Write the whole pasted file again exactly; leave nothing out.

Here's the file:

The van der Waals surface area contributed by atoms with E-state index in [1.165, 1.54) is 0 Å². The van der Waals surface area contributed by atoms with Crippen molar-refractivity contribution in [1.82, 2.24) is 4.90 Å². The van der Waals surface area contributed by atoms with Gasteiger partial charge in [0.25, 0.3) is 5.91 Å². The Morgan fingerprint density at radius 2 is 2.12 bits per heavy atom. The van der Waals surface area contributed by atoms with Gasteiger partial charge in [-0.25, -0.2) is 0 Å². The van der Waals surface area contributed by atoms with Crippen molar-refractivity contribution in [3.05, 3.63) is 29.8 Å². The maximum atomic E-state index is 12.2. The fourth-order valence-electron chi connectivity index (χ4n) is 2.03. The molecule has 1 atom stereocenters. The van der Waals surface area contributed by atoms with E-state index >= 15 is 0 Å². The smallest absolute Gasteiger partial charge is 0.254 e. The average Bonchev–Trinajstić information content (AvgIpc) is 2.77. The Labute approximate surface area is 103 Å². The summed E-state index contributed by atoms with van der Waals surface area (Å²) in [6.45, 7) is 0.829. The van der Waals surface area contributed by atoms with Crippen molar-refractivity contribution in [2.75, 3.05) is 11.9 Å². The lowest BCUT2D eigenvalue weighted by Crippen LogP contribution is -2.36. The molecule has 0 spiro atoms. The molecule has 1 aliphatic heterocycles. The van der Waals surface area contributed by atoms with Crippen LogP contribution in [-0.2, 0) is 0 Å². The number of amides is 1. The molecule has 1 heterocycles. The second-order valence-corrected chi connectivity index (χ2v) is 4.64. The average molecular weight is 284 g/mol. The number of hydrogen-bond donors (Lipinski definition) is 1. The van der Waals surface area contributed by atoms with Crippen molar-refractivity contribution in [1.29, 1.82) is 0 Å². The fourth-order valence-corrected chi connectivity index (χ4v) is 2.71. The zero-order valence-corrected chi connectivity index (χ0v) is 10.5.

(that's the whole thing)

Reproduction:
The van der Waals surface area contributed by atoms with E-state index in [1.165, 1.54) is 0 Å². The van der Waals surface area contributed by atoms with Crippen molar-refractivity contribution in [1.82, 2.24) is 4.90 Å². The van der Waals surface area contributed by atoms with Gasteiger partial charge in [0.25, 0.3) is 5.91 Å². The Morgan fingerprint density at radius 2 is 2.12 bits per heavy atom. The van der Waals surface area contributed by atoms with Gasteiger partial charge in [-0.25, -0.2) is 0 Å². The van der Waals surface area contributed by atoms with Crippen molar-refractivity contribution in [3.05, 3.63) is 29.8 Å². The maximum atomic E-state index is 12.2. The fourth-order valence-electron chi connectivity index (χ4n) is 2.03. The molecule has 1 atom stereocenters. The van der Waals surface area contributed by atoms with E-state index >= 15 is 0 Å². The smallest absolute Gasteiger partial charge is 0.254 e. The average Bonchev–Trinajstić information content (AvgIpc) is 2.77. The Labute approximate surface area is 103 Å². The summed E-state index contributed by atoms with van der Waals surface area (Å²) in [6.45, 7) is 0.829. The van der Waals surface area contributed by atoms with Crippen molar-refractivity contribution in [2.75, 3.05) is 11.9 Å². The lowest BCUT2D eigenvalue weighted by Crippen LogP contribution is -2.36. The molecule has 0 spiro atoms. The molecule has 1 aliphatic heterocycles. The van der Waals surface area contributed by atoms with Crippen LogP contribution in [-0.2, 0) is 0 Å². The number of amides is 1. The molecule has 1 heterocycles. The second-order valence-corrected chi connectivity index (χ2v) is 4.64. The average molecular weight is 284 g/mol. The number of hydrogen-bond donors (Lipinski definition) is 1. The van der Waals surface area contributed by atoms with Crippen molar-refractivity contribution in [1.29, 1.82) is 0 Å². The fourth-order valence-corrected chi connectivity index (χ4v) is 2.71. The zero-order valence-corrected chi connectivity index (χ0v) is 10.5.